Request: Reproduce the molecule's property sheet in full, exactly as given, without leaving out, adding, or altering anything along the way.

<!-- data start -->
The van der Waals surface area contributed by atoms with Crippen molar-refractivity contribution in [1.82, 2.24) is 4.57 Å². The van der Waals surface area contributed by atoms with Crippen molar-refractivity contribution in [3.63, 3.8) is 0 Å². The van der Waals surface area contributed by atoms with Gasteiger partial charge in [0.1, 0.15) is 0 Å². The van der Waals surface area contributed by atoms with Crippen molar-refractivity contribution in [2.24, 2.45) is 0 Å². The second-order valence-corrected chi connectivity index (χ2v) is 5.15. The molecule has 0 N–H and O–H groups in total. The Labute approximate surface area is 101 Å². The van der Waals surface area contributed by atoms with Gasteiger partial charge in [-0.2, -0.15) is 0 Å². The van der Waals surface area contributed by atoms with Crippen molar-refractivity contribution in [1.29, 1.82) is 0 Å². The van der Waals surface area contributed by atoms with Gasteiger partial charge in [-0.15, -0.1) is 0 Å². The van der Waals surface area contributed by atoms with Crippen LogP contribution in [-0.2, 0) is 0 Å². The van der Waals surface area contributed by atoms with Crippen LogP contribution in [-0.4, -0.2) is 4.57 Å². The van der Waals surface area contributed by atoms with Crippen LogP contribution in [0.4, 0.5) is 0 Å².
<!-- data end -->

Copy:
The van der Waals surface area contributed by atoms with Crippen molar-refractivity contribution in [1.82, 2.24) is 4.57 Å². The van der Waals surface area contributed by atoms with Crippen molar-refractivity contribution in [3.63, 3.8) is 0 Å². The van der Waals surface area contributed by atoms with Gasteiger partial charge in [0.1, 0.15) is 0 Å². The van der Waals surface area contributed by atoms with Crippen molar-refractivity contribution in [2.24, 2.45) is 0 Å². The second-order valence-corrected chi connectivity index (χ2v) is 5.15. The molecule has 0 N–H and O–H groups in total. The Labute approximate surface area is 101 Å². The van der Waals surface area contributed by atoms with Gasteiger partial charge in [-0.2, -0.15) is 0 Å². The van der Waals surface area contributed by atoms with Crippen molar-refractivity contribution in [1.29, 1.82) is 0 Å². The van der Waals surface area contributed by atoms with Gasteiger partial charge in [-0.15, -0.1) is 0 Å². The van der Waals surface area contributed by atoms with Crippen LogP contribution in [-0.2, 0) is 0 Å². The van der Waals surface area contributed by atoms with Crippen LogP contribution in [-0.4, -0.2) is 4.57 Å². The van der Waals surface area contributed by atoms with Crippen LogP contribution in [0.4, 0.5) is 0 Å².